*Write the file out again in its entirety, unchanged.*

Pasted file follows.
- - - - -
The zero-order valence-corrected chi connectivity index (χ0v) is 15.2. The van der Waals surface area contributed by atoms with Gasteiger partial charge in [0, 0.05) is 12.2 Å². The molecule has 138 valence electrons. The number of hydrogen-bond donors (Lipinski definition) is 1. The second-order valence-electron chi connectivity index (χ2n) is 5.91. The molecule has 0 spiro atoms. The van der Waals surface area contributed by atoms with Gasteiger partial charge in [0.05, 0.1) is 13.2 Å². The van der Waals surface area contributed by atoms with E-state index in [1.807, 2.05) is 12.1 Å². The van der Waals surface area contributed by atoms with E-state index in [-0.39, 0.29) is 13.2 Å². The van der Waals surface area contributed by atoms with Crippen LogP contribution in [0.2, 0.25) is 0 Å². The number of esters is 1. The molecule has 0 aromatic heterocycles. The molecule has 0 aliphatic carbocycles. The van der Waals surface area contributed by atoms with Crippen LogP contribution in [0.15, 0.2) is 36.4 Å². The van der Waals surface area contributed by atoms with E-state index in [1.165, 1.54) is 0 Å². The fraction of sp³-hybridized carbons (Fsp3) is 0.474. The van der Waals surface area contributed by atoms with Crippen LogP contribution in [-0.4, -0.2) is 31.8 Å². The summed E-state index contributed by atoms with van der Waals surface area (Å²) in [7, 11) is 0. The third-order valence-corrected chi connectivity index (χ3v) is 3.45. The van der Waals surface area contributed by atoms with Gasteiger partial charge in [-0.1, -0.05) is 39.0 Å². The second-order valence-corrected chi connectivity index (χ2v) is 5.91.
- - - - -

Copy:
The zero-order valence-corrected chi connectivity index (χ0v) is 15.2. The van der Waals surface area contributed by atoms with Gasteiger partial charge in [0, 0.05) is 12.2 Å². The molecule has 138 valence electrons. The number of hydrogen-bond donors (Lipinski definition) is 1. The second-order valence-electron chi connectivity index (χ2n) is 5.91. The molecule has 0 spiro atoms. The van der Waals surface area contributed by atoms with Gasteiger partial charge in [0.05, 0.1) is 13.2 Å². The van der Waals surface area contributed by atoms with E-state index in [1.807, 2.05) is 12.1 Å². The van der Waals surface area contributed by atoms with E-state index in [-0.39, 0.29) is 13.2 Å². The van der Waals surface area contributed by atoms with Crippen LogP contribution in [0.2, 0.25) is 0 Å². The number of esters is 1. The molecule has 0 aromatic heterocycles. The molecule has 0 aliphatic carbocycles. The van der Waals surface area contributed by atoms with Crippen LogP contribution in [0.15, 0.2) is 36.4 Å². The van der Waals surface area contributed by atoms with E-state index in [1.165, 1.54) is 0 Å². The fraction of sp³-hybridized carbons (Fsp3) is 0.474. The van der Waals surface area contributed by atoms with Crippen LogP contribution in [-0.4, -0.2) is 31.8 Å². The summed E-state index contributed by atoms with van der Waals surface area (Å²) in [7, 11) is 0. The third-order valence-corrected chi connectivity index (χ3v) is 3.45. The van der Waals surface area contributed by atoms with Gasteiger partial charge in [-0.1, -0.05) is 39.0 Å². The second-order valence-corrected chi connectivity index (χ2v) is 5.91.